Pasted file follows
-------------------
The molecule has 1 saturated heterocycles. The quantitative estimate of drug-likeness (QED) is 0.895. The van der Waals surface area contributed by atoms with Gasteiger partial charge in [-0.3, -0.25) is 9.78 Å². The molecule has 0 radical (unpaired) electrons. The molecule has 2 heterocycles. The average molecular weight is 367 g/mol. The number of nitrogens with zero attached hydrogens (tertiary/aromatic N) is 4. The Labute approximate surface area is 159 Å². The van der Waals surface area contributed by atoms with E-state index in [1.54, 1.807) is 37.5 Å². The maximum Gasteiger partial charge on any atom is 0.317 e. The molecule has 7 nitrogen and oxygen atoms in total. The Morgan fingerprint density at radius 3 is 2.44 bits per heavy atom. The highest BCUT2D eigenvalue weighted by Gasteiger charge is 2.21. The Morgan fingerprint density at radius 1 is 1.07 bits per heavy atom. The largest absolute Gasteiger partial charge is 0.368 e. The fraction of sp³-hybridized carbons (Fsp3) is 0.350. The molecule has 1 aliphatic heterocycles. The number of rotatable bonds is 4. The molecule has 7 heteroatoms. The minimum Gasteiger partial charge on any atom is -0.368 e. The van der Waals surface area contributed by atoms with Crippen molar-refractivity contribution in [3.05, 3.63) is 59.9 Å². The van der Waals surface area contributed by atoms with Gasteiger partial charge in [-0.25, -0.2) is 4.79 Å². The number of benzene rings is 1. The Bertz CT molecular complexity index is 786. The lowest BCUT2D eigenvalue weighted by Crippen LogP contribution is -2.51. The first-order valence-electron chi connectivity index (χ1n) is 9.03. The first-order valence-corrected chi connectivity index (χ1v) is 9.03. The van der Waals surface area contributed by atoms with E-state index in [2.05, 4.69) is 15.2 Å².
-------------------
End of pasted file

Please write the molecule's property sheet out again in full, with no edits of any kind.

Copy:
The molecule has 1 saturated heterocycles. The quantitative estimate of drug-likeness (QED) is 0.895. The van der Waals surface area contributed by atoms with Gasteiger partial charge in [-0.3, -0.25) is 9.78 Å². The molecule has 0 radical (unpaired) electrons. The molecule has 2 heterocycles. The average molecular weight is 367 g/mol. The number of nitrogens with zero attached hydrogens (tertiary/aromatic N) is 4. The Labute approximate surface area is 159 Å². The van der Waals surface area contributed by atoms with E-state index in [1.54, 1.807) is 37.5 Å². The maximum Gasteiger partial charge on any atom is 0.317 e. The molecule has 7 nitrogen and oxygen atoms in total. The Morgan fingerprint density at radius 3 is 2.44 bits per heavy atom. The highest BCUT2D eigenvalue weighted by Gasteiger charge is 2.21. The Morgan fingerprint density at radius 1 is 1.07 bits per heavy atom. The largest absolute Gasteiger partial charge is 0.368 e. The fraction of sp³-hybridized carbons (Fsp3) is 0.350. The molecule has 1 aliphatic heterocycles. The number of rotatable bonds is 4. The molecule has 7 heteroatoms. The minimum Gasteiger partial charge on any atom is -0.368 e. The van der Waals surface area contributed by atoms with Crippen molar-refractivity contribution in [3.05, 3.63) is 59.9 Å². The van der Waals surface area contributed by atoms with Gasteiger partial charge in [-0.25, -0.2) is 4.79 Å². The number of benzene rings is 1. The Bertz CT molecular complexity index is 786. The lowest BCUT2D eigenvalue weighted by Crippen LogP contribution is -2.51. The first-order valence-electron chi connectivity index (χ1n) is 9.03. The first-order valence-corrected chi connectivity index (χ1v) is 9.03. The van der Waals surface area contributed by atoms with E-state index in [2.05, 4.69) is 15.2 Å².